Compact Fluorescent Light Bulbs

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Compact Fluorescent Light Bulbs

Many of you probably did not realize that you could spend twenty dollars for a light bulb, and most of you are wondering why you would. The answer will surprise you: to save money. Before you decide that I have completely lost my mind, hear me out. The light bulb that I am referring to is a compact fluorescent light bulb, commonly called a CF. This is a self‑contained fluorescent light that fits into standard 120‑volt light fixtures. When compared with incandescent bulbs, CFs use only 25 to 30 percent of the energy and will last up to ten times longer. Even though they cost more, from eight to twenty‑five dollars each, the CFs you install in your home will not only pay for themselves but save you a substantial amount of money as well.

To understand how these lights can save money we need to look at the way they work. CFs consist of glass tubes whose inner walls are coated with a material that fluoresces when an electrical current is applied. Incandescent lights contain a filament that is heated by an electric current to the point that it glows; but the majority of energy put into the bulb produces heat, not light. The CF is more efficient at turning electrical energy into light than the incandescent bulb, and electricity costs money. Locally, Public Service charges around 6.1 cents per kilowatt‑ hour. Table I shows a comparison of three compact fluorescent bulbs with incandescent bulbs of similar light output, all made by the Philips Lighting Company. The life of the CFs is 10,000 hours, so this is the time period we will use.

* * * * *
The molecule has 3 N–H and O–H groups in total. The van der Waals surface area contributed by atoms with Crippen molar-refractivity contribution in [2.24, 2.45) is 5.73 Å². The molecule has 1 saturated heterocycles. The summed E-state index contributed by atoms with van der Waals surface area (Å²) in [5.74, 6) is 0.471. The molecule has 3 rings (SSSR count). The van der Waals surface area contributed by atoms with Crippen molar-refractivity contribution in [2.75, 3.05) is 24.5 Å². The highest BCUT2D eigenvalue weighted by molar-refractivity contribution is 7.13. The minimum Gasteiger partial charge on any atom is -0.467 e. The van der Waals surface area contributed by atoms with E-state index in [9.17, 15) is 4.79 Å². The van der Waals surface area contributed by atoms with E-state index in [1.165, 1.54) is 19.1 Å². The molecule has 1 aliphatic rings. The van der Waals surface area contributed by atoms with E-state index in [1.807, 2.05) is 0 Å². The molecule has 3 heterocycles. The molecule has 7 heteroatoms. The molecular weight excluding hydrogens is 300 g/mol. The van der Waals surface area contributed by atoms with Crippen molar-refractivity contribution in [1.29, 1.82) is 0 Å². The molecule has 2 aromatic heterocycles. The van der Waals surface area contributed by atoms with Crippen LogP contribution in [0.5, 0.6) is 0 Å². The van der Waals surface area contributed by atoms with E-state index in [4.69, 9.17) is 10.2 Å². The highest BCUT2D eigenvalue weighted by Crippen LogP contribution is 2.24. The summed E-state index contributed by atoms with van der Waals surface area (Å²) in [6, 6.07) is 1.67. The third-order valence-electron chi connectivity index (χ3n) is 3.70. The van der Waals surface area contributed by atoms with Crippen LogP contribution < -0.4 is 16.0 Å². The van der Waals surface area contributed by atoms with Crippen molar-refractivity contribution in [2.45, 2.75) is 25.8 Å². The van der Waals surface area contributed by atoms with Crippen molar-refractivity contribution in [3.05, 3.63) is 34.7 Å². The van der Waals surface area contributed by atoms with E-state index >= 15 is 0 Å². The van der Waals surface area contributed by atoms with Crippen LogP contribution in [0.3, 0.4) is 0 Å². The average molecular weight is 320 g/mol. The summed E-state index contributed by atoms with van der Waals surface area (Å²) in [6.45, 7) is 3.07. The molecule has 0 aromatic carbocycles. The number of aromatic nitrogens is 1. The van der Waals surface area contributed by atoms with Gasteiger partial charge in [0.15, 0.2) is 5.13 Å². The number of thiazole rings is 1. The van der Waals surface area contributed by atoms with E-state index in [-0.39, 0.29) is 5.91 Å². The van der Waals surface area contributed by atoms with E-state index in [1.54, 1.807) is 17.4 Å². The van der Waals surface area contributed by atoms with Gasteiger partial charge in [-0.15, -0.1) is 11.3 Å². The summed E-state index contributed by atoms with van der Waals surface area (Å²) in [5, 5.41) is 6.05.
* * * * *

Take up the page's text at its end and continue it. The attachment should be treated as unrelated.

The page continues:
The two columns in Table 1 that are important are Light Output and Money Saved. Light output is a measure of the light a bulb p...

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...venience, or environmental concerns, by making informed choices you will not even be aware that you have a different kind of light bulb in your home. Start slowly, maybe with just one or two bulbs, to make sure they fit and that the light output and color work for you. Be reasonable with your expectations; your utility bill fluctuates from month to month, so you may not even notice a decrease of one or two dollars. Just remember that the savings really are there. Finally, do not think about the price of the CF; think instead of the money you will save by using the bulb.

Notes

1. All CF bulb data from National Lighting Product Information Program, Lighting

Research Center, School of Architecture, Rensselaer Polytechnic Institute, 5 June

2001 <http://www.lrc.rpi.edu>.

2. “Compact Fluorescents Come of Age,” Consumer Reports, Jan. 1999: 37.
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